PackageMaker v the home directory

So, it turns out that if you want to use a shell script in PackageMaker (say the post-installation ‘postflight’ script file), if you try referring to the user’s home directory using ‘~’ you wind up referring to a directory at the root level (ie /~/blah), which is invariably what you don’t want. The solution referred to on the Apple discussion boards is to create a shell script that moves everything to the home directory then execute that from the install script.

So we start by getting the username. But of course, the postflight script is running under sudo so it’s username probably isn’t the same as the logged in user.

>sudo id -p
login   testuser
uid     root
groups  wheel daemon kmem sys tty certusers operator admin staff

Looks like the ‘login’ line is the one we want, and we can get it using grep.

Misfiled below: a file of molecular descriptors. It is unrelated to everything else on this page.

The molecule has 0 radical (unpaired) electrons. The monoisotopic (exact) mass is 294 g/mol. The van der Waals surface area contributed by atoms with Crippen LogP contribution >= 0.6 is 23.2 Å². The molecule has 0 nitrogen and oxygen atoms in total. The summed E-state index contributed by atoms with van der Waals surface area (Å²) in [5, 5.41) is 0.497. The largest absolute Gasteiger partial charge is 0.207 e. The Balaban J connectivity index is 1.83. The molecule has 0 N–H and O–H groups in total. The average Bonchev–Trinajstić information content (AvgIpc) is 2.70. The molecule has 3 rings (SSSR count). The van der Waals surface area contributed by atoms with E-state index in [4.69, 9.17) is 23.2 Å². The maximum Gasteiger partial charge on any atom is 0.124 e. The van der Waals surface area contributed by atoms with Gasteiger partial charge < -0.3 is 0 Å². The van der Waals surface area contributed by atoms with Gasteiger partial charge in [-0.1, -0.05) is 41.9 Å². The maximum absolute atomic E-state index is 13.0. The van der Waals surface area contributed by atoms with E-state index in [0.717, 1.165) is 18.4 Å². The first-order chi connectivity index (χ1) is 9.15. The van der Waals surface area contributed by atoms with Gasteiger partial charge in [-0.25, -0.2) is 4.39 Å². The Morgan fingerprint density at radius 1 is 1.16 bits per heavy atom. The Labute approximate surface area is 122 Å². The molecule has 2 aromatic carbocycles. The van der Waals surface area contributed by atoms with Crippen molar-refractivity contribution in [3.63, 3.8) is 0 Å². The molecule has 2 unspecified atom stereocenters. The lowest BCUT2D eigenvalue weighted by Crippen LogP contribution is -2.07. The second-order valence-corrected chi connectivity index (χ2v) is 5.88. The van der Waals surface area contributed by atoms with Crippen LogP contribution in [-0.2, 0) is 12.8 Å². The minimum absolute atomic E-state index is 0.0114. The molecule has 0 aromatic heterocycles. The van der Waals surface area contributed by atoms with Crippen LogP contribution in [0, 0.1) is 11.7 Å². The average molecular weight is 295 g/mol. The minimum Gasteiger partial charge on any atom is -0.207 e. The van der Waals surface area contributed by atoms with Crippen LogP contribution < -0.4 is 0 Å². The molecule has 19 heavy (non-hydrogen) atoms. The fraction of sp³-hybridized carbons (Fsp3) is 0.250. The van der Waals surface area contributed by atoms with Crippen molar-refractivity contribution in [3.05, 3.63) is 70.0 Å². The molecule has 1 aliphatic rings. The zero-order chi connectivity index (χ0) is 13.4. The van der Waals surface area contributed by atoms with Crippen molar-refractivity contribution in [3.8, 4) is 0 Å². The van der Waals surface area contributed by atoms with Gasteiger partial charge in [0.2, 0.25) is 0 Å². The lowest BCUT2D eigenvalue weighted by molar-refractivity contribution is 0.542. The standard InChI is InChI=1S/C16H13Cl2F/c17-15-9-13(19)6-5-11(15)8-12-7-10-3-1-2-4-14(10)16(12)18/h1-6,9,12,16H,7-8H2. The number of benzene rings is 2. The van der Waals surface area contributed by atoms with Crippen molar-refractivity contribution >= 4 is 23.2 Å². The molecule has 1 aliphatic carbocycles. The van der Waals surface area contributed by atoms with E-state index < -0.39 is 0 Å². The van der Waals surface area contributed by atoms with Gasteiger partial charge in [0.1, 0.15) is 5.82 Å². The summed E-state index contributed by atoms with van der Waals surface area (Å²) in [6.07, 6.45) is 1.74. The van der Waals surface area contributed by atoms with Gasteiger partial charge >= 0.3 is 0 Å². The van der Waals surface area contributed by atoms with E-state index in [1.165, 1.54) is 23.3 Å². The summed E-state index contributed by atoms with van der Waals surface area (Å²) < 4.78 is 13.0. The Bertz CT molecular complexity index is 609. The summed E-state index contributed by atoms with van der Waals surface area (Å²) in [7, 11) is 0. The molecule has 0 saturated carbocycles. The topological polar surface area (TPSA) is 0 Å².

>sudo id -p | grep login
login        testuser

But we need the second column (ie just “testuser” rather than “login testuser”). awk lets us get at the second column using

>sudo id -p | grep login | awk '{print $2}'

In the end you could try something along the lines of the following in your PackageMaker postflight script. Note that the backticks “ evaluate the expression contained within them.

set username="blah" # otherwise bash seems to whinge that username is undefined on the next line
username="`sudo id -p | grep login | awk '{print $2}'`"
mv whatever /Users/$username/wherever/

This seems to work as long as you’re not doing the install via Apple Remote Desktop’s Install Package option. Because if you do that the user is root and the package probably can’t be meaningfully installed in root’s home directory. The only solution I could come up with is to install your files in a location that’s commonly accessible to all users.

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